Takata ordered documents in air bag recall destroyed, report says

Takata ordered its technicians to destroy results of tests on some of its air bags after finding cracks in air bag inflators, the New York Times said on Friday. More than 17 million cars by 10 manufacturers, including Honda and Toyota,  have been recalled worldwide over Takata air bags.

This photo released by Honda shows the interior of a 2004 Honda Accord. This model is among those being recalled for repair of faulty air bag inflators.

Honda is adding hundreds of thousands of vehicles to a previously announced recall for passenger air bags that can explode with too much force and send shards of metal into the passenger compartment.

The vehicles have air bag systems made by troubled parts supplier Takata Corp. and include older versions of the company's three most popular models, the Accord, Civic and CR-V.

Honda said "it is not aware of any claimed injuries or fatalities that have been confirmed" related to the issue. More than 17 million cars by 10 manufacturers have been recalled worldwide over Takata air bags, which can rupture and send metal shards into the passenger compartment.

The action, upgrading Honda's "safety campaign" to a formal recall, comes a day after U.S. safety regulators, for the second time this week, ordered Honda to provide information under oath about its air bags.

Honda's latest move affects some cars from three previous recalls, including nearly 1 million cars in June and 560,000 cars in April 2013. Honda did not provide a precise total. U.S. dealers will replace the passenger-side air bag inflator, the company said.

At least four deaths, all involving Honda cars, and more than a dozen injuries have been linked to the defect.

Honda is Takata's biggest customer, and the two companies have deep historic ties. Both companies say they are cooperating with the U.S. National Highway Traffic Safety Administration in its investigations.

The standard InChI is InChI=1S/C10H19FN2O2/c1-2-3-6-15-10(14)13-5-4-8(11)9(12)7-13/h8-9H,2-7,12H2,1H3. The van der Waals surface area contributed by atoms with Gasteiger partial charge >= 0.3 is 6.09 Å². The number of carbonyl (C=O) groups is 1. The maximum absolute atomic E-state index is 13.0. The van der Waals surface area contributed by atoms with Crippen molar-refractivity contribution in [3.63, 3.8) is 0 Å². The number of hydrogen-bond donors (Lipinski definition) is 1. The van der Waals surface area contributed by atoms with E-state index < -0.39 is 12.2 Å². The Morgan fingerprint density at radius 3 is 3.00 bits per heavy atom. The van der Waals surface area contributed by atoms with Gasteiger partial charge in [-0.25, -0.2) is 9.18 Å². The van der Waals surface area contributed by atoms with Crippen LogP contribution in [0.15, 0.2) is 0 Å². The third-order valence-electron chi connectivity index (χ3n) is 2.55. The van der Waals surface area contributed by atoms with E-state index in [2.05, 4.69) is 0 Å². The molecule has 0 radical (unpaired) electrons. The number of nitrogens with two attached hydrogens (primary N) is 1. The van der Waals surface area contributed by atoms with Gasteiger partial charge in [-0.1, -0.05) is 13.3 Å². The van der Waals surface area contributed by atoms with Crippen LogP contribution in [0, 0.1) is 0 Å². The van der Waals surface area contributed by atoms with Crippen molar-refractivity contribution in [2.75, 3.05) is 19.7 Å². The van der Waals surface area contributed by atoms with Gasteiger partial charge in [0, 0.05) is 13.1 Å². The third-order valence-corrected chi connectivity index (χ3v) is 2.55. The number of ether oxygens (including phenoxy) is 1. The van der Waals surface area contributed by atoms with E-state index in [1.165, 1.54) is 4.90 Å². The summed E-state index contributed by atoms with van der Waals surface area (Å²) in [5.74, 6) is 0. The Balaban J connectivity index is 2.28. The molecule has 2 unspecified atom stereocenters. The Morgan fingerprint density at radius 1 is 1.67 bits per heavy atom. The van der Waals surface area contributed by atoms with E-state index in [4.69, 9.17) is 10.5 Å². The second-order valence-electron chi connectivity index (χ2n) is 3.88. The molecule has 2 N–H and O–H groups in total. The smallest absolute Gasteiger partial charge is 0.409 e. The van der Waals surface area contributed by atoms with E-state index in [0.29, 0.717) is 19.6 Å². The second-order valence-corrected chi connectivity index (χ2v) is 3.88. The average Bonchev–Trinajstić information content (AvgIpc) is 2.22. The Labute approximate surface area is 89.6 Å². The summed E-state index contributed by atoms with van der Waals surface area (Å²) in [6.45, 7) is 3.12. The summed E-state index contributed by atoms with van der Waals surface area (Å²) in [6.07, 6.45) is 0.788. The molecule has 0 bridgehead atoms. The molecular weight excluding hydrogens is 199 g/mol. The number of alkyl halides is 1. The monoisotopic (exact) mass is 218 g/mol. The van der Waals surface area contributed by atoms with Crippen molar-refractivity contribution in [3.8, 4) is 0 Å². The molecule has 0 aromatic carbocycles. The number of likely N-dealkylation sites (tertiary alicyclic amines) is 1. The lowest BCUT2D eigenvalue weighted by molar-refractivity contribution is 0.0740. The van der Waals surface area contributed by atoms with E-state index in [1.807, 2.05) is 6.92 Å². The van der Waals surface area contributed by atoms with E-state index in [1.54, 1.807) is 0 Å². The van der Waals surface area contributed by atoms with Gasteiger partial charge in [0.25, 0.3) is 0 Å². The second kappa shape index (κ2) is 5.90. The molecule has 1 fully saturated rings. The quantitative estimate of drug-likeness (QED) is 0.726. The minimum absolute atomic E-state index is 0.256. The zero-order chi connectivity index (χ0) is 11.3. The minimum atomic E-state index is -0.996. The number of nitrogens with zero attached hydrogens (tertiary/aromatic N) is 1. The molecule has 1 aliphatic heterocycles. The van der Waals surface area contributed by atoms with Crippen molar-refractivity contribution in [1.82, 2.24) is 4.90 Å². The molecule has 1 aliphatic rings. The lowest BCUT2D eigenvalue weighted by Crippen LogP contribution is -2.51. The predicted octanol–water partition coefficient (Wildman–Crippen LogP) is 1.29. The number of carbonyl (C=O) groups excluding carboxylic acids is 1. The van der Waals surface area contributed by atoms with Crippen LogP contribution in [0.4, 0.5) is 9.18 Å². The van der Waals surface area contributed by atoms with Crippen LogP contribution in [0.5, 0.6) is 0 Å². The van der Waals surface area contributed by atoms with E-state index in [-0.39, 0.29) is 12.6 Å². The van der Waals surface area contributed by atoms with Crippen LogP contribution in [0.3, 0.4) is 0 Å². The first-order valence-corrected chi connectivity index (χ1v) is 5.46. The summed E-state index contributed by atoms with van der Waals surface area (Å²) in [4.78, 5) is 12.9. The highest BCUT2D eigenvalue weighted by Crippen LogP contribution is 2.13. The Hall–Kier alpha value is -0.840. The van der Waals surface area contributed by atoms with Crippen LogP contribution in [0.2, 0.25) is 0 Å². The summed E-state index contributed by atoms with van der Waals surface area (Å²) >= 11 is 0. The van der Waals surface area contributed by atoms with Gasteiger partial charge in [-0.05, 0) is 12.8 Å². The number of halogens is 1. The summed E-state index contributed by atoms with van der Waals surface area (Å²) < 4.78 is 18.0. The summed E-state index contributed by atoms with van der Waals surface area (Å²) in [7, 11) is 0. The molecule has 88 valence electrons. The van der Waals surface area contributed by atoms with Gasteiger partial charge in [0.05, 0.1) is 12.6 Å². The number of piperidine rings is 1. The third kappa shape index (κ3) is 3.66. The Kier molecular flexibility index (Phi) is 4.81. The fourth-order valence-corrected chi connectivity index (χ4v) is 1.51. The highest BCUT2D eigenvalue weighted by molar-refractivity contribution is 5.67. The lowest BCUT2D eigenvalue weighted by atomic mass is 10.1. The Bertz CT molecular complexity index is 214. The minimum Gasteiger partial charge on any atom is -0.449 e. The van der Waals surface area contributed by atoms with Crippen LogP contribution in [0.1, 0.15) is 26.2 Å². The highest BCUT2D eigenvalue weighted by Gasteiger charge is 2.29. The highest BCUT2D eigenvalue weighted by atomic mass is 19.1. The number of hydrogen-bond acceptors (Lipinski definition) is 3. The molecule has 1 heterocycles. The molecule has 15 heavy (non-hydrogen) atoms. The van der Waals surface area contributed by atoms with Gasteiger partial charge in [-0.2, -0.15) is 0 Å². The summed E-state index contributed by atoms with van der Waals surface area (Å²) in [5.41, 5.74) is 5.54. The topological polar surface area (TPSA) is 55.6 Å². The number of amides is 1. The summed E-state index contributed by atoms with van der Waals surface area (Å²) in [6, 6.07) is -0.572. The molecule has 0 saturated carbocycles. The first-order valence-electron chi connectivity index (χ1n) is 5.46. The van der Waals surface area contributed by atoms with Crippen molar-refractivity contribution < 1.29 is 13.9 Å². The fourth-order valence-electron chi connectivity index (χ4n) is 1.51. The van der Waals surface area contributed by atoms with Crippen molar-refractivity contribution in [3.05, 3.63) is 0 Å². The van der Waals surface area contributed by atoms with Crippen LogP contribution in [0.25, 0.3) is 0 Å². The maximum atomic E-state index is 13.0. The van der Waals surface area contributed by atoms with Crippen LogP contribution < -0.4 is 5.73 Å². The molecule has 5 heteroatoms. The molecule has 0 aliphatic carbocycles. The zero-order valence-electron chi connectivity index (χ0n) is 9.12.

Honda has recalled nearly 7.6 million cars in the United States since 2008 because of the defective inflators and more than 9.5 million cars globally. Total U.S. recalls over air bags are more than 11 million.

Takata ordered its technicians to destroy results of tests on some of its air bags after finding cracks in air bag inflators, the New York Times said on Friday.

Models in Honda's latest recall include the 2003-05 Honda Accord, 2001-05 Civic, 2002-05 CR-V, 2003-04 Element, 2002-04 Odyssey, 2003-05 Pilot, 2006 Ridgeline, 2003-05 Acura MDX and 2005 Acura RL.

Honda Motor Co. already was repairing the vehicles under a safety improvement campaign. The expanded recall announced Thursday night brings the vehicles under supervision of US safety regulators. Owners will get new recall notices by mail.

Honda says a precise number of vehicles being added isn't available. Honda has recalled about 5 million vehicles in the US for Takata air bag problems.

The expansion comes just a few days after the National Highway Traffic Safety Administration demanded information in an investigation from Honda about its air bag recalls. The agency is looking into whether Honda failed to report information as required by law.

The newly recalled vehicles were sold or registered in 13 high-humidity states and territories. Humidity can cause the air bag propellant to burn too fast and potentially blow apart metal canisters. The problem has been linked to four deaths.

The recall covers the 2003 to 2005 Accord, 2001-2005 Civic, 2002-2005 CR-V, 2003-2004 Element, 2002-2004 Odyssey, 2003-2005 Pilot and the 2006 Ridgeline. Also included are the 2003-2005 Acura MDX and the 2005 Acura RL.

Affected states and territories include Alabama, Florida, Georgia, Hawaii, Louisiana, Mississippi, South Carolina, Texas, Puerto Rico, the US Virgin Islands, Saipan, Guam and American Samoa.

The Honda recalls are among nearly 8 million others made by 10 automakers, mainly in southern high humidity states, over the Takata air bags.

Honda said it decided to expand the recall after consulting with Takata and NHTSA as they investigate why airborne moisture can cause the air bags to malfunction.

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